With the digitization of traditional industry, software solutions are increasing their focus on the energy and industrial verticals. At the Invenergy Future Fund we are seeing many pitches a week for companies seeking capital to grow their business. As part of our diligence, we like to sit in on a few sales calls – usually to prospective customers that we introduce. Through those calls, we have seen three common mistakes that start-ups make while pitching traditional industrial firms. We list them below to serve as a guide of pitfalls to avoid:
1) Buzzword blockers: Many sales decks pitching the operations, maintenance and security divisions of traditional industries read the same… some newly formed version of technology (MACHINE LEARNING! ARTIFICIAL INTELLIGENCE!) could dramatically improve business results. The problem is that these buzzwords talk about your company’s solution, and not the customer’s problem. The customer does not necessarily care how the problem is solved, just that the results will improve. To paraphrase a statement I recently heard from an energy executive: “what makes this solution better than the 20 other AI software companies I have been pitched this year?” As a growing start-up you are better served cutting the jargon and delving straight to results and focusing on how you will get to a proof of concept within the customer’s desired timeframe. Remember, your technology is merely a tactic to serve the customer. The real product is the problem you are solving for the customer.
2) Hubris hurts: Energy and industrial firms have been solving maintenance, throughput and security problems for decades. Yes, the technology environment is changing. But within these Fortune 500 companies there are seasoned executives who have developed impressive IT and software systems based on an accumulation of historical technologies that manage billions in assets. No new technology solution is going to completely rip & replace existing software. Start-ups that expect to dramatically replace existing software architectures and make generalizations about weakness of existing solutions simply have not done their homework. Respect the reasons that current solutions are in place by identifying existing strengths and demonstrating new, complementary capabilities. The professionals who made those architecture decisions were operating with then-existing resources and are likely still somewhere in the organization.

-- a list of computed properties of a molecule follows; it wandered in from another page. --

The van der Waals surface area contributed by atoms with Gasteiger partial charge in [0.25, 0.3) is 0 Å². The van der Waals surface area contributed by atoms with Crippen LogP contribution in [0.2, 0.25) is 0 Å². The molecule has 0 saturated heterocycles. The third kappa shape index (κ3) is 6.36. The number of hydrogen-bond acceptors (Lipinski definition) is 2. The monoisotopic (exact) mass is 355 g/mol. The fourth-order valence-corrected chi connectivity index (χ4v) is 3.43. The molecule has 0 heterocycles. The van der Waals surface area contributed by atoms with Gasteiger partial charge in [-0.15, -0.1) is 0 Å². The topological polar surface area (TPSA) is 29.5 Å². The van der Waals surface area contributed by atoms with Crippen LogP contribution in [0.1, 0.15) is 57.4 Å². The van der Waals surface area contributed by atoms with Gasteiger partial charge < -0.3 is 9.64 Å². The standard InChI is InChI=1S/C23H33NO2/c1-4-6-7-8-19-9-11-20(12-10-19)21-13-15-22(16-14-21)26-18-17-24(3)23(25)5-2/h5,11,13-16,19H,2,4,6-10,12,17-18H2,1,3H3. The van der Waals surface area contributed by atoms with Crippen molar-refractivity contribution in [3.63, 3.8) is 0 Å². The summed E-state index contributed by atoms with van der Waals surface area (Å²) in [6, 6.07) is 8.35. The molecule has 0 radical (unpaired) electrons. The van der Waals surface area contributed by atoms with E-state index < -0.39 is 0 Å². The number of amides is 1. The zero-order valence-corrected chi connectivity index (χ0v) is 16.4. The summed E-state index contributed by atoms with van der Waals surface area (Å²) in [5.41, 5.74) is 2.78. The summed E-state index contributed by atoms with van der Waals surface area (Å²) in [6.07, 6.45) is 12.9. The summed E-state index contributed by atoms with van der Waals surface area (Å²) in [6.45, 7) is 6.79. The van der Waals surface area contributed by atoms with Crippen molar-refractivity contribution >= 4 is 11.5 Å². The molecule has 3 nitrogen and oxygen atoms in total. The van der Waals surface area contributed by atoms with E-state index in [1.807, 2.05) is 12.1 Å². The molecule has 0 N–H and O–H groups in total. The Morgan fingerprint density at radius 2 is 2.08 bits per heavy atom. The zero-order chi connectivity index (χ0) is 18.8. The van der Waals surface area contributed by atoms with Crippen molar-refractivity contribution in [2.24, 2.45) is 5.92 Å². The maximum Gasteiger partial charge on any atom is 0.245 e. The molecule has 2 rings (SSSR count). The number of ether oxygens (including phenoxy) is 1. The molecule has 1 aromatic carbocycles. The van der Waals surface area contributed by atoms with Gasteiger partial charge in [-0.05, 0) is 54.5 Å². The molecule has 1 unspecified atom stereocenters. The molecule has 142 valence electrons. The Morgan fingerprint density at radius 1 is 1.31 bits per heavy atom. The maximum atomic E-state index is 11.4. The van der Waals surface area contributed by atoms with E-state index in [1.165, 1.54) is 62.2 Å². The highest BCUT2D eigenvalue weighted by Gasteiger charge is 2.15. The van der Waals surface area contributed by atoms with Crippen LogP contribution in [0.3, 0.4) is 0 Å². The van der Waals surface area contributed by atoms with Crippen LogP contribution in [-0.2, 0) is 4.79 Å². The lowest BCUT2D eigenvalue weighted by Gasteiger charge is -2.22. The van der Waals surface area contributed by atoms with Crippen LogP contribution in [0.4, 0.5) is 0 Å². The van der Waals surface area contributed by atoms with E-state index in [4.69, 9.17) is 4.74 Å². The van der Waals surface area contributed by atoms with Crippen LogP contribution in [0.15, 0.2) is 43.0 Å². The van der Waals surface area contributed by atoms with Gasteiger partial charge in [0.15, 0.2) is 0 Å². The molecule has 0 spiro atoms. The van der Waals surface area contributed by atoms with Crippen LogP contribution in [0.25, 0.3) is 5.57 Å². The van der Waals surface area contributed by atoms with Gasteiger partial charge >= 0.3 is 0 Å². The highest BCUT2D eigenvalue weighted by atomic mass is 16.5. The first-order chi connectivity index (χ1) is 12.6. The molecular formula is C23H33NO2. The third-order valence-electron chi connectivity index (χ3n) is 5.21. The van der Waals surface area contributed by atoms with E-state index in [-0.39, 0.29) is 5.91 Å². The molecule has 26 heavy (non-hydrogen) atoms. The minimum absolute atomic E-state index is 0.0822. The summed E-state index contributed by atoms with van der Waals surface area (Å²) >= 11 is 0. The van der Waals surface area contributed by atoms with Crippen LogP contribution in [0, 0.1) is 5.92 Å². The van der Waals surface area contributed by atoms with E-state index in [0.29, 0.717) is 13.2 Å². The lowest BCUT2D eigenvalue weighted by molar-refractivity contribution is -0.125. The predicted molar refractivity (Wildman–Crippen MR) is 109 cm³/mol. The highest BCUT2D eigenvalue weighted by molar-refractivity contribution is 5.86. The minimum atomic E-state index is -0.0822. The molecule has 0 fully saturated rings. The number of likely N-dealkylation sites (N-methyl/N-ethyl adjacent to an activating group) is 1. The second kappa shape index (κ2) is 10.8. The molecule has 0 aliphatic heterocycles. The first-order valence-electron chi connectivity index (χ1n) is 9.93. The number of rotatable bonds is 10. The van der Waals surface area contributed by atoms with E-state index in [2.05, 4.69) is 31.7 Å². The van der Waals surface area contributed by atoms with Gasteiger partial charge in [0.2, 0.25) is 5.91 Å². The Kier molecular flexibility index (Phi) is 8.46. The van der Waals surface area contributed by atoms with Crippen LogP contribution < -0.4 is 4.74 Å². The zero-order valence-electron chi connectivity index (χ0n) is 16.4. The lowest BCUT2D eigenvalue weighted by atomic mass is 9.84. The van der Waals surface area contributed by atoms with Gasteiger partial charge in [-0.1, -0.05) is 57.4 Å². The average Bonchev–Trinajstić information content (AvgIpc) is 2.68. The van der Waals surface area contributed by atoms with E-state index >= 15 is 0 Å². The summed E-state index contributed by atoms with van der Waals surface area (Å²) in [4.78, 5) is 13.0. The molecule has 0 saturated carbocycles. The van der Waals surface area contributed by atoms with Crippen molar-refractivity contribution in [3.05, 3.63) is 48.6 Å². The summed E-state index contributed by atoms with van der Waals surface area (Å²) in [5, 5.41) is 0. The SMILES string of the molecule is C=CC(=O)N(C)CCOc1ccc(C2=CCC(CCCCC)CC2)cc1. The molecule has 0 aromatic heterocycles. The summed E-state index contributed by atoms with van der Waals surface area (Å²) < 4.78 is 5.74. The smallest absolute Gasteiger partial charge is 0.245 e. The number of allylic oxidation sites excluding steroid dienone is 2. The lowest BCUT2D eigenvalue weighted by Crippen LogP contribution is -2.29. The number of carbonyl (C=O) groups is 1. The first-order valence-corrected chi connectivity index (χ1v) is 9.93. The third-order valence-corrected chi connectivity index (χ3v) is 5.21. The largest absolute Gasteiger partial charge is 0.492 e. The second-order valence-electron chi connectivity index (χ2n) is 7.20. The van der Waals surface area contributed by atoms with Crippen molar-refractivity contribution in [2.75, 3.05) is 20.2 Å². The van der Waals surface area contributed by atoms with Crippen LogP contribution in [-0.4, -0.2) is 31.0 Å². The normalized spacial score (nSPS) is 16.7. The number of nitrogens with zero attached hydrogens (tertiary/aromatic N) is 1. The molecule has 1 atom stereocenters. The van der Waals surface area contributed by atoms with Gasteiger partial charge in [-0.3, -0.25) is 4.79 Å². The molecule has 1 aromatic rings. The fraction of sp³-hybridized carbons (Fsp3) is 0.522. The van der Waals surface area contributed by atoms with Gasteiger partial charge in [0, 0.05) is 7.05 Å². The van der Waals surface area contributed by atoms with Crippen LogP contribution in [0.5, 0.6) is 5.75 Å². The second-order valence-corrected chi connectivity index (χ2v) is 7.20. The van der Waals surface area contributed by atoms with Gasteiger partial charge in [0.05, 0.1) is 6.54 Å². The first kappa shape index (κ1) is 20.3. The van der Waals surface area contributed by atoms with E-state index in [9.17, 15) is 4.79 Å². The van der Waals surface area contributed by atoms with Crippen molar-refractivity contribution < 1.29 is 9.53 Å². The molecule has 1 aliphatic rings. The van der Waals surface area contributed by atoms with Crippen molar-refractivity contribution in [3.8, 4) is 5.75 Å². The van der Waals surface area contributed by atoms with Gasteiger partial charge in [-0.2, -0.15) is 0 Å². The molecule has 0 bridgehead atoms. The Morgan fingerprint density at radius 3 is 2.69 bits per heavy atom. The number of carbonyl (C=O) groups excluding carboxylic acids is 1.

3) Deliberate (business) development: In-the-ground or under construction assets have detailed, expected lifetime performance metrics based on the technology and environment for when the asset was implemented. Given those strict performance expectations, a large company will only trial a new, unproven technology on a select number of assets whereby the test will not materially impact overall results. It takes time for the prospective company to identify those sites for your software and it takes time to encourage the internal P&L owner to take on the potential risk. Bake that “discovery period” and longer sales cycle into your revenue projections. The beauty to this structure is that if the software does work as expected, then the concrete data enables implementation across the rest of the asset fleet within a surprisingly abbreviated timeline. As a result, the longer sales cycles of the energy & industrial world can actually be a feature, not a bug of the purchasing decision.
We hope you find these insights helpful. If you are a software company targeting the Industrial IoT segment looking to scale your business, please reach out as we would love to share thoughts, make some introductions and help further optimize the industry.